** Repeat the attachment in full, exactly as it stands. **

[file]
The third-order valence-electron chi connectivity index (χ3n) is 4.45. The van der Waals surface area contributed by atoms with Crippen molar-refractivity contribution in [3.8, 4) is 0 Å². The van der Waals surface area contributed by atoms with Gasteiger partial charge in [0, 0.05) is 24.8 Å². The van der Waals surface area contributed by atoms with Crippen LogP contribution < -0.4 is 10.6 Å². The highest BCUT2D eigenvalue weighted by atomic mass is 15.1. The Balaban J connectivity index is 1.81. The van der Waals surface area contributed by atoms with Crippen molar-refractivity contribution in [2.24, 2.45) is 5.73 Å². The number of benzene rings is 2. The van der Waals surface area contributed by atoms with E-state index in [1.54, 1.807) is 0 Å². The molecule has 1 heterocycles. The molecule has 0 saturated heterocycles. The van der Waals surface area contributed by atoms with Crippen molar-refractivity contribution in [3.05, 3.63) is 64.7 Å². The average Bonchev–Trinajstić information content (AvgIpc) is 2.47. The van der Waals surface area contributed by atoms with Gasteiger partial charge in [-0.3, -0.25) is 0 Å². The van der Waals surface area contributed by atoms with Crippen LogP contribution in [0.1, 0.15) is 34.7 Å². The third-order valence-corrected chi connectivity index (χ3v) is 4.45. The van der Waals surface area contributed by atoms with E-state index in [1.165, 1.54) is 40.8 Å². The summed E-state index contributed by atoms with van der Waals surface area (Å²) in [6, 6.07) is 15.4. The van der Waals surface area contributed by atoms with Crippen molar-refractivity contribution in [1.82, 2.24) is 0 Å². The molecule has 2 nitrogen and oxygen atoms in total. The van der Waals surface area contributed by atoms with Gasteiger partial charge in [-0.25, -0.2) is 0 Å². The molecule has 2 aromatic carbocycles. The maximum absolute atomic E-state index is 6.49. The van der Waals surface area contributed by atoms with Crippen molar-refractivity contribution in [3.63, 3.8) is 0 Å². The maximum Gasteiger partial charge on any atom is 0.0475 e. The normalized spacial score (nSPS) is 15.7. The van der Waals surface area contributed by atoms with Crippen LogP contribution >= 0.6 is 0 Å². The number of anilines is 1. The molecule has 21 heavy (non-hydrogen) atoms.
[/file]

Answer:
The third-order valence-electron chi connectivity index (χ3n) is 4.45. The van der Waals surface area contributed by atoms with Crippen molar-refractivity contribution in [3.8, 4) is 0 Å². The van der Waals surface area contributed by atoms with Gasteiger partial charge in [0, 0.05) is 24.8 Å². The van der Waals surface area contributed by atoms with Crippen LogP contribution < -0.4 is 10.6 Å². The highest BCUT2D eigenvalue weighted by atomic mass is 15.1. The Balaban J connectivity index is 1.81. The van der Waals surface area contributed by atoms with Crippen molar-refractivity contribution in [2.24, 2.45) is 5.73 Å². The number of benzene rings is 2. The van der Waals surface area contributed by atoms with E-state index in [1.54, 1.807) is 0 Å². The molecule has 1 heterocycles. The molecule has 0 saturated heterocycles. The van der Waals surface area contributed by atoms with Crippen molar-refractivity contribution in [3.05, 3.63) is 64.7 Å². The average Bonchev–Trinajstić information content (AvgIpc) is 2.47. The van der Waals surface area contributed by atoms with Gasteiger partial charge in [-0.3, -0.25) is 0 Å². The van der Waals surface area contributed by atoms with Crippen LogP contribution in [0.1, 0.15) is 34.7 Å². The third-order valence-corrected chi connectivity index (χ3v) is 4.45. The van der Waals surface area contributed by atoms with E-state index in [1.165, 1.54) is 40.8 Å². The summed E-state index contributed by atoms with van der Waals surface area (Å²) in [6, 6.07) is 15.4. The van der Waals surface area contributed by atoms with Crippen molar-refractivity contribution in [1.82, 2.24) is 0 Å². The molecule has 2 nitrogen and oxygen atoms in total. The van der Waals surface area contributed by atoms with Gasteiger partial charge in [-0.25, -0.2) is 0 Å². The molecule has 2 aromatic carbocycles. The maximum absolute atomic E-state index is 6.49. The van der Waals surface area contributed by atoms with Crippen molar-refractivity contribution in [3.63, 3.8) is 0 Å². The maximum Gasteiger partial charge on any atom is 0.0475 e. The normalized spacial score (nSPS) is 15.7. The van der Waals surface area contributed by atoms with Crippen LogP contribution >= 0.6 is 0 Å². The number of anilines is 1. The molecule has 21 heavy (non-hydrogen) atoms.